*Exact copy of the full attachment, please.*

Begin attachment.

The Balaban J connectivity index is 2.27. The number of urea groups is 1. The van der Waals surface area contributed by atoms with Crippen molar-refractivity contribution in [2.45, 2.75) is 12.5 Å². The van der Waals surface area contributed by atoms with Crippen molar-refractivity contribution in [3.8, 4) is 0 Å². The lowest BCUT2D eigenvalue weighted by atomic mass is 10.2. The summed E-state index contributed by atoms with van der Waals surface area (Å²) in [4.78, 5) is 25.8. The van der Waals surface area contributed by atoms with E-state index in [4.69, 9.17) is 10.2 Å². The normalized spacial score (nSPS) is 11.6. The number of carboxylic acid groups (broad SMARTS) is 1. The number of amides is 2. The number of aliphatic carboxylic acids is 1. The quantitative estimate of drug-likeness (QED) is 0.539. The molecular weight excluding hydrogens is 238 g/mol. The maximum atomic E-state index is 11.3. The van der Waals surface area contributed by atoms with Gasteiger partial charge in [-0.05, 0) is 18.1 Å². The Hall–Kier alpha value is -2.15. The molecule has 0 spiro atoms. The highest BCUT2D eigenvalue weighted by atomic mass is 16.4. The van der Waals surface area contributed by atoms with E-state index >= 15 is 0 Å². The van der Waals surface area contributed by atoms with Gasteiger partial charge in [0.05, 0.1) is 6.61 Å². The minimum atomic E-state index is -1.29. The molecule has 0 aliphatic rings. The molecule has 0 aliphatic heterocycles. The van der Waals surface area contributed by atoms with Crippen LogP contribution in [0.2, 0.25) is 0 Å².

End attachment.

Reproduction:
The Balaban J connectivity index is 2.27. The number of urea groups is 1. The van der Waals surface area contributed by atoms with Crippen molar-refractivity contribution in [2.45, 2.75) is 12.5 Å². The van der Waals surface area contributed by atoms with Crippen molar-refractivity contribution in [3.8, 4) is 0 Å². The lowest BCUT2D eigenvalue weighted by atomic mass is 10.2. The summed E-state index contributed by atoms with van der Waals surface area (Å²) in [4.78, 5) is 25.8. The van der Waals surface area contributed by atoms with E-state index in [4.69, 9.17) is 10.2 Å². The normalized spacial score (nSPS) is 11.6. The number of carboxylic acid groups (broad SMARTS) is 1. The number of amides is 2. The number of aliphatic carboxylic acids is 1. The quantitative estimate of drug-likeness (QED) is 0.539. The molecular weight excluding hydrogens is 238 g/mol. The maximum atomic E-state index is 11.3. The van der Waals surface area contributed by atoms with Gasteiger partial charge in [-0.05, 0) is 18.1 Å². The Hall–Kier alpha value is -2.15. The molecule has 0 spiro atoms. The highest BCUT2D eigenvalue weighted by atomic mass is 16.4. The van der Waals surface area contributed by atoms with E-state index >= 15 is 0 Å². The van der Waals surface area contributed by atoms with Gasteiger partial charge in [0.05, 0.1) is 6.61 Å². The minimum atomic E-state index is -1.29. The molecule has 0 aliphatic rings. The molecule has 0 aliphatic heterocycles. The van der Waals surface area contributed by atoms with Crippen LogP contribution in [0.2, 0.25) is 0 Å².